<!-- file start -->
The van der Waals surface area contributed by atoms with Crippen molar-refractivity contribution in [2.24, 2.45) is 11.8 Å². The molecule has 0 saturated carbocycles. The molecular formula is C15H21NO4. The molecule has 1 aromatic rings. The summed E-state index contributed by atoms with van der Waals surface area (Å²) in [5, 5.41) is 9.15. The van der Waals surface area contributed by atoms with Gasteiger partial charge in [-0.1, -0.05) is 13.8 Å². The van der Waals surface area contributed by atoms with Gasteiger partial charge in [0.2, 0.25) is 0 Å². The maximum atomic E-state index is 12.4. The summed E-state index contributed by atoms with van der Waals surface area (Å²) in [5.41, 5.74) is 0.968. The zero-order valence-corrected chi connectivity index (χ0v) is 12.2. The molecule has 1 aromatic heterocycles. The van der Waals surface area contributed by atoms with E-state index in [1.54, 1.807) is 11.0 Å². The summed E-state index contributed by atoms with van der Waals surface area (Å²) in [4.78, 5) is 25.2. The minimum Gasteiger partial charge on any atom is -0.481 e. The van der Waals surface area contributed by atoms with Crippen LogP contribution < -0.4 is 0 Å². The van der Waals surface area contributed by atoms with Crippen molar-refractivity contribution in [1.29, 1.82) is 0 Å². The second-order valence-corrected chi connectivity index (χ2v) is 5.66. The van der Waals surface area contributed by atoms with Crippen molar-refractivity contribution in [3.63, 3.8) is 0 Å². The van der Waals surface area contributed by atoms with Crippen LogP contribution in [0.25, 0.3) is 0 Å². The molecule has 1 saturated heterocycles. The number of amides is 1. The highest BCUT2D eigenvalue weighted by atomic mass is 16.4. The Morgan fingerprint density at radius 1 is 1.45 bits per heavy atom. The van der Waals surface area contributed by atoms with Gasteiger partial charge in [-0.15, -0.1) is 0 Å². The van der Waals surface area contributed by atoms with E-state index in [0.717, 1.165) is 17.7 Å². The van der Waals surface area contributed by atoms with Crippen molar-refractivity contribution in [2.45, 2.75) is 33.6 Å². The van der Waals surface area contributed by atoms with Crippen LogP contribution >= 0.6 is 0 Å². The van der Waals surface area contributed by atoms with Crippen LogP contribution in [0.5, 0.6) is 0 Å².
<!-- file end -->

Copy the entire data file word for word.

The van der Waals surface area contributed by atoms with Crippen molar-refractivity contribution in [2.24, 2.45) is 11.8 Å². The molecule has 0 saturated carbocycles. The molecular formula is C15H21NO4. The molecule has 1 aromatic rings. The summed E-state index contributed by atoms with van der Waals surface area (Å²) in [5, 5.41) is 9.15. The van der Waals surface area contributed by atoms with Gasteiger partial charge in [-0.1, -0.05) is 13.8 Å². The van der Waals surface area contributed by atoms with Gasteiger partial charge in [0.2, 0.25) is 0 Å². The maximum atomic E-state index is 12.4. The summed E-state index contributed by atoms with van der Waals surface area (Å²) in [5.41, 5.74) is 0.968. The zero-order valence-corrected chi connectivity index (χ0v) is 12.2. The molecule has 1 aromatic heterocycles. The van der Waals surface area contributed by atoms with E-state index in [1.54, 1.807) is 11.0 Å². The summed E-state index contributed by atoms with van der Waals surface area (Å²) in [4.78, 5) is 25.2. The minimum Gasteiger partial charge on any atom is -0.481 e. The van der Waals surface area contributed by atoms with Crippen LogP contribution < -0.4 is 0 Å². The van der Waals surface area contributed by atoms with Crippen molar-refractivity contribution in [1.29, 1.82) is 0 Å². The second-order valence-corrected chi connectivity index (χ2v) is 5.66. The van der Waals surface area contributed by atoms with Crippen molar-refractivity contribution in [3.63, 3.8) is 0 Å². The van der Waals surface area contributed by atoms with Crippen LogP contribution in [0.25, 0.3) is 0 Å². The molecule has 1 saturated heterocycles. The number of amides is 1. The highest BCUT2D eigenvalue weighted by atomic mass is 16.4. The Morgan fingerprint density at radius 1 is 1.45 bits per heavy atom. The van der Waals surface area contributed by atoms with Gasteiger partial charge in [-0.15, -0.1) is 0 Å². The van der Waals surface area contributed by atoms with E-state index in [0.717, 1.165) is 17.7 Å². The van der Waals surface area contributed by atoms with Crippen molar-refractivity contribution in [2.45, 2.75) is 33.6 Å². The van der Waals surface area contributed by atoms with Crippen LogP contribution >= 0.6 is 0 Å². The van der Waals surface area contributed by atoms with Crippen LogP contribution in [0.5, 0.6) is 0 Å².